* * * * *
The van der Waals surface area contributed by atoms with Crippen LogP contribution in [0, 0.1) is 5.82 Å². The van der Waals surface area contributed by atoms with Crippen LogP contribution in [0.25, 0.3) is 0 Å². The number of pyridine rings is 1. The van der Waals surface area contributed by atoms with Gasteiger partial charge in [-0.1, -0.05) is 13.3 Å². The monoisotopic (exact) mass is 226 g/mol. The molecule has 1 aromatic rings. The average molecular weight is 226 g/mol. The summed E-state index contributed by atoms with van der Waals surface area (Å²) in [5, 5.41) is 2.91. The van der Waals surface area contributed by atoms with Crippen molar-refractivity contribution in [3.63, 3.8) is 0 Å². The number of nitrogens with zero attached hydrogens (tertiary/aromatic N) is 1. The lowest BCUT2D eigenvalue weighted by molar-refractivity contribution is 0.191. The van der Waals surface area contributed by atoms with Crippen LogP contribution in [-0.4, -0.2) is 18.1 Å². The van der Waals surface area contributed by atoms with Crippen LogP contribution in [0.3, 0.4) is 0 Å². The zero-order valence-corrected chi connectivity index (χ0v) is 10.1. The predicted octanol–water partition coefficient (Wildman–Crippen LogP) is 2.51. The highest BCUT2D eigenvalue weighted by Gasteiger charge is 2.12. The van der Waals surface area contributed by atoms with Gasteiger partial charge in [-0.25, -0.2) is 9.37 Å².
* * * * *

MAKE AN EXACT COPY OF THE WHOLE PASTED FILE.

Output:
The van der Waals surface area contributed by atoms with Crippen LogP contribution in [0, 0.1) is 5.82 Å². The van der Waals surface area contributed by atoms with Crippen LogP contribution in [0.25, 0.3) is 0 Å². The number of pyridine rings is 1. The van der Waals surface area contributed by atoms with Gasteiger partial charge in [-0.1, -0.05) is 13.3 Å². The monoisotopic (exact) mass is 226 g/mol. The molecule has 1 aromatic rings. The average molecular weight is 226 g/mol. The summed E-state index contributed by atoms with van der Waals surface area (Å²) in [5, 5.41) is 2.91. The van der Waals surface area contributed by atoms with Crippen molar-refractivity contribution in [3.63, 3.8) is 0 Å². The number of nitrogens with zero attached hydrogens (tertiary/aromatic N) is 1. The lowest BCUT2D eigenvalue weighted by molar-refractivity contribution is 0.191. The van der Waals surface area contributed by atoms with Crippen LogP contribution in [-0.4, -0.2) is 18.1 Å². The van der Waals surface area contributed by atoms with Crippen LogP contribution in [0.3, 0.4) is 0 Å². The zero-order valence-corrected chi connectivity index (χ0v) is 10.1. The predicted octanol–water partition coefficient (Wildman–Crippen LogP) is 2.51. The highest BCUT2D eigenvalue weighted by Gasteiger charge is 2.12. The van der Waals surface area contributed by atoms with Gasteiger partial charge in [-0.25, -0.2) is 9.37 Å².